The Google map of current day South Africa streets is a monopoly board of apartheid spatial and power relations. These are not respectable heritage sites but relics of racism which should have long been extracted out of the geopolitics of the new South Africa with the same force and determination that they were originally inserted.

To still have roads named after Jan van Riebeek in several of the country’s provinces is to defile the very path of a new democratic heritage and identity. Name changes such as Winnie Mandela Drive are a necessary disruption and act of decolonisation against a colonial and apartheid imposed socio-cultural landscape.

Sociologists, Saul Cohen and Nurit Kliot wrote how “naming streets and places is linked to power” Their writings focus on how place naming is part of a government’s strategy to promote specific historical events over others and, in so doing, shape national identity.

For those who find comfort and security in the architecture, language and shelter of colonialism and apartheid, it is time to say goodbye to a heritage built on acts of inhumanity against black South Africans. Of course, road name changes are not enough. Not until every inch of stolen land is returned to black South Africans.

Without land justice there will be no true geopolitical transformation and justice. But it is a start on the right path. In many ways, progressive road name changes signpost both the future and past. They make the invisible visible. They address the pandemic of black erasure and the absence of black heroes and heroines. They give due space to blackness and fill the world of black children with role models, possibilities, and pathways. Name changes are a necessary reclamation of black space, of black stories untold. It is both an appreciation of the past and an expression of confidence in the future.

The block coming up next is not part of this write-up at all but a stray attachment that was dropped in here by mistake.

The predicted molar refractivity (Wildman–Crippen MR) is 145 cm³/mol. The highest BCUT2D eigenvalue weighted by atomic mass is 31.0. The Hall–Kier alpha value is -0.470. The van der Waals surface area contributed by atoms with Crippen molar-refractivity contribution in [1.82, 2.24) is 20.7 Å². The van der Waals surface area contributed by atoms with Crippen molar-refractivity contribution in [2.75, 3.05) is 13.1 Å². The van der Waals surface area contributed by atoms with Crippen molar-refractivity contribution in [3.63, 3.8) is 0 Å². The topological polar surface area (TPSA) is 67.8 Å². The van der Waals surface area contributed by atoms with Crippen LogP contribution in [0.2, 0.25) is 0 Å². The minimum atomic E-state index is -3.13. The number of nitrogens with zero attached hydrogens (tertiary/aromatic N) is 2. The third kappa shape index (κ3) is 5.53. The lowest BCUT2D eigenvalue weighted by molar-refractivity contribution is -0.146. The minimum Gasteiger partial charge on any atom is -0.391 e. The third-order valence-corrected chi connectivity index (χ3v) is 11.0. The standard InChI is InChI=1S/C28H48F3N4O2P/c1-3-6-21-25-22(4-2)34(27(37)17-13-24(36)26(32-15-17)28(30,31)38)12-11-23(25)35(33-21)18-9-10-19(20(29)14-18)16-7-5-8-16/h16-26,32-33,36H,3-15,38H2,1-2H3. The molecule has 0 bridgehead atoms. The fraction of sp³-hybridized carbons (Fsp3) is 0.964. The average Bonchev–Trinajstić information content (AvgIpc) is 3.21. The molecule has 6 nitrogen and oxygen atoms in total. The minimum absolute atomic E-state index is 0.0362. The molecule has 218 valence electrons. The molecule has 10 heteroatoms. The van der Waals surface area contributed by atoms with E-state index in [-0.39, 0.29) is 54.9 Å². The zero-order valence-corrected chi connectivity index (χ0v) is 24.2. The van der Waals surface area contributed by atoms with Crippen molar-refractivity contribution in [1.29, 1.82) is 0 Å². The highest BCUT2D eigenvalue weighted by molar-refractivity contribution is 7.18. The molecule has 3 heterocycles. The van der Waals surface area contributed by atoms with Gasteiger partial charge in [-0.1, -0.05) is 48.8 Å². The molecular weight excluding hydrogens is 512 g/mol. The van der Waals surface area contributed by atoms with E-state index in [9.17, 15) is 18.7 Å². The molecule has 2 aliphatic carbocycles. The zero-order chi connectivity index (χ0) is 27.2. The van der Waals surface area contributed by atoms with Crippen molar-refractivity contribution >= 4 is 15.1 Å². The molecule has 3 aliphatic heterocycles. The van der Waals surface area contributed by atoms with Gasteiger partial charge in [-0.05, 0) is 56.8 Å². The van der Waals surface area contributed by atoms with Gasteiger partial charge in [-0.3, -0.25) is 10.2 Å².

Ferdinand de Jong, a Senior Lecturer in Anthropology, at the University of East Anglia wrote how “the decolonisation of heritage is a project of self-reclamation”.

The Department of Sports, Arts, Culture and Recreation regards the transformation of the naming landscape in South Africa as “a critical component of the heritage landscape as a whole.”

The Department is clear that their geographical names project is deliberately geared towards setting the country on a path towards healing “by changing names of towns and cities which have unsavoury colonial and apartheid connotations”.

In “The Power of Commemorative Street Names”, Maoz Azaryahu writes, “The main merit of commemorative street names is that they introduce an authorized version of history into ordinary settings of everyday life…Street names are more than spatial indicators, and, since the beginning of time, rulers have used spatial engineering as a form of social engineering. As a result, street names mirror a city’s social, cultural, political, and even religious values”.

Name changes are important imprints against the erasure of memory. Winnie Mandela Drive is an important story. It is one of recognition and appreciation of the of a woman whose influence was felt across the nation, whose giant sacrifices and commitment changed the path of countless men and women.

The “out with Nicol “and “in with Winnie” is part of a necessary swing against the languish and language of the past. It is part of a growing and broader “enough is enough” revolt against colonial imposition across Africa. It makes public that which was erased. Winnie Mandela Drive winds around some of the most elite, white-dominated suburbs of Gauteng. Winnie Mandela once said: “I don’t want a grand villa in a rich suburb alongside white people where many of my former comrades choose to live. I would never betray my roots in that way.”

In life, Ma Winnie was always rooted in rural black spaces and urban township areas. In death, her route will extend well beyond this. She will be omnipresent in the new South Africa.

Disrupting the easy flow of white passage, in death as she did in life. It is a healthy sign of things to come in the cityscape of decolonisation. It is a small step in the right direction.

As the African philosopher, Souleymane Bachir Diagne said, “To reclaim one’s heritage, is to reclaim one’s future”.

Kim Heller is a political analyst and author of ‘No White Lies: Black Politics and White Power in South Africa’.

This article was written exclusively for The African. To republish, see terms and conditions.